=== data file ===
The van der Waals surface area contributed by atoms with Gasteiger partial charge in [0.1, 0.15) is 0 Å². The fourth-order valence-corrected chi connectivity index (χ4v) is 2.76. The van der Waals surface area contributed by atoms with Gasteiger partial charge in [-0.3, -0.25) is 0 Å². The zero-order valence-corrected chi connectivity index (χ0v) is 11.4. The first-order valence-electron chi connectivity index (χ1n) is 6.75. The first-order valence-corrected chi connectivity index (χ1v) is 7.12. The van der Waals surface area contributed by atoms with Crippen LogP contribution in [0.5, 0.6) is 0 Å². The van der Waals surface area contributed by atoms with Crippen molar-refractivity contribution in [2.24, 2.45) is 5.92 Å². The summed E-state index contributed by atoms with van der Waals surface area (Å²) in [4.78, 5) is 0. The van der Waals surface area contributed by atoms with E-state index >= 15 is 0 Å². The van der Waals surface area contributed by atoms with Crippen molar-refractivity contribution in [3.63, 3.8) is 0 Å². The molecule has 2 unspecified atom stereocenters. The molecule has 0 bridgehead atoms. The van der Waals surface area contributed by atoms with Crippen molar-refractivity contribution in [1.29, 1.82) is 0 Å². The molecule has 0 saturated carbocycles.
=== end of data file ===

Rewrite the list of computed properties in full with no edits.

The van der Waals surface area contributed by atoms with Gasteiger partial charge in [0.1, 0.15) is 0 Å². The fourth-order valence-corrected chi connectivity index (χ4v) is 2.76. The van der Waals surface area contributed by atoms with Gasteiger partial charge in [-0.3, -0.25) is 0 Å². The zero-order valence-corrected chi connectivity index (χ0v) is 11.4. The first-order valence-electron chi connectivity index (χ1n) is 6.75. The first-order valence-corrected chi connectivity index (χ1v) is 7.12. The van der Waals surface area contributed by atoms with Crippen LogP contribution in [0.5, 0.6) is 0 Å². The van der Waals surface area contributed by atoms with Crippen molar-refractivity contribution in [2.24, 2.45) is 5.92 Å². The summed E-state index contributed by atoms with van der Waals surface area (Å²) in [4.78, 5) is 0. The van der Waals surface area contributed by atoms with E-state index >= 15 is 0 Å². The van der Waals surface area contributed by atoms with Crippen molar-refractivity contribution in [3.63, 3.8) is 0 Å². The molecule has 2 unspecified atom stereocenters. The molecule has 0 bridgehead atoms. The van der Waals surface area contributed by atoms with Crippen molar-refractivity contribution in [1.29, 1.82) is 0 Å². The molecule has 0 saturated carbocycles.